Classification of Open Spaces: Open space landscapes in Israel should be classified according to their value, importance and sensitivity. For this purpose, areas should be divided into characteristic landscape units according to a set of criteria which relate to the gamut of characteristics and functions of each landscape unit, including: ecological function, cultural and historical importance, rarity, regeneration capacity, landscape and aesthetic function and potential for leisure and recreation activities. On the basis of these criteria, the level of development which each area can sustain, without damaging its unique value and characteristic image, should be determined.
Classification will designate different levels of protected spaces, open space landscapes, controlled development areas and building and development areas. Guidelines for planning and land use based on the carrying capacity for development of each area will be defined for each category of preservation/development.
Statutory Protection within the Planning Framework: Open spaces which are classified as areas worthy of preservation should be granted statutory protection within the framework of a national master plan which will guide national planning and the spatial distribution of future development. The declared aim of the master plan will be to prevent uncontrolled development in open spaces and to direct development to suitable areas. The principles of the national master plan will be incorporated in regional and local plans.
Legal Protection: Areas deemed suitable for preservation as open spaces will be protected within the framework of the National Parks, Nature Reserves, Memorial Sites and National Sites Law. The law should be amended to provide protection to open spaces which are not included in it today. Agricultural areas should be protected as open rural landscapes in addition to their designation as lands producing agricultural crops.
Guiding Development to High Carrying Capacity Areas
Increased Building in the Beersheba and Northern Negev Area: The highest potential for population absorption in terms of land reserves, sensitivity and carrying capacity exists in the Beersheba metropolitan area and in the northern Negev. Resources should be directed toward making this area more attractive to potential residents, increasing job opportunities and improving access to the center of the country.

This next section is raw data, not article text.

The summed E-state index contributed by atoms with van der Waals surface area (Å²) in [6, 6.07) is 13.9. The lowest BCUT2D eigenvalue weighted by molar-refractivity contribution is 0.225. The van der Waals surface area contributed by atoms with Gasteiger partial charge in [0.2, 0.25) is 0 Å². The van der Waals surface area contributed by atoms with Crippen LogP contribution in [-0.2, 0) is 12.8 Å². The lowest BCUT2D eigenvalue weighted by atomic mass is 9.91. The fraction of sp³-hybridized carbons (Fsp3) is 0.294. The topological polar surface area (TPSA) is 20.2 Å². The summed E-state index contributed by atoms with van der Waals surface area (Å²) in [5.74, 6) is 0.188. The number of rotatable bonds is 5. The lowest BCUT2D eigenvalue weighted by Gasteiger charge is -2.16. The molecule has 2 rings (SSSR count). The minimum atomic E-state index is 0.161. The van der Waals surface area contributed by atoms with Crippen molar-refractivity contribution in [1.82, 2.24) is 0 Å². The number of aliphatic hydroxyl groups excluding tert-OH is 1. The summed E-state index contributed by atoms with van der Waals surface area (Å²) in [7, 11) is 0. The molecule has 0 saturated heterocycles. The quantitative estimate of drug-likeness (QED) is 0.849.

Preventing New Settlements in the Center and North of the Country: About half of Israel’s population is concentrated along the densely-populated coastal strip, a hydrologically-sensitive area which is already plagued by severe scarcity of open spaces. The addition of new population centers will transform Israel’s entire central region into a continuous urban blocklacking in identity, empty of "green lungs." Furthermore, the Jerusalem and northern regions of the country are characterized by unique mountainous expanses, with high sensitivity in terms of natural assets and landscape resources. The establishment of new settlements in these areas threatens to damage their unique natural features.
Efficient Use of Developed Land
The intensification of land utilization in developed areas in a way which will prevent the overspill of development into open spaces is a prerequisite for open landscape preservation.
Urban Sector: The following measures should be taken to increase land use efficiency in the urban sector:
Saturation of Building in Existing and Planned Settlements: Despite the high level of building density in urban areas, density level, when measured in terms of number of people per square meter, remains relatively low. Building capacity in cities can be significantly increased by saturating construction in suitable areas (i.e., through tall buildings) while preserving the historic fabric, quality of life and open public spaces of the area. Calculations have shown that 55,000 dwelling units can immediately be added to the municipality of Tel Aviv without any overspill into open spaces.
Infrastructure Improvement and Neighborhood Renewal: The dilapidation of city centers has led to a dwindling in population. Low infrastructure quality and building disintegration frequently prevent new residents from middle and high socio-economic levels to move in, thus encouraging infiltration by workshops and small industry. Such occurrences transform city centers into low-income areas or ghost-towns by night and into pollution and noise-ridden areas by day. Urban renewal and infrastructure improvement, coupled with the eviction of small industry outside residential areas, will allow such neighborhoods to be reused as residential areas, will prevent social disintegration and will decrease the social polarity between city centers and expensive suburbs.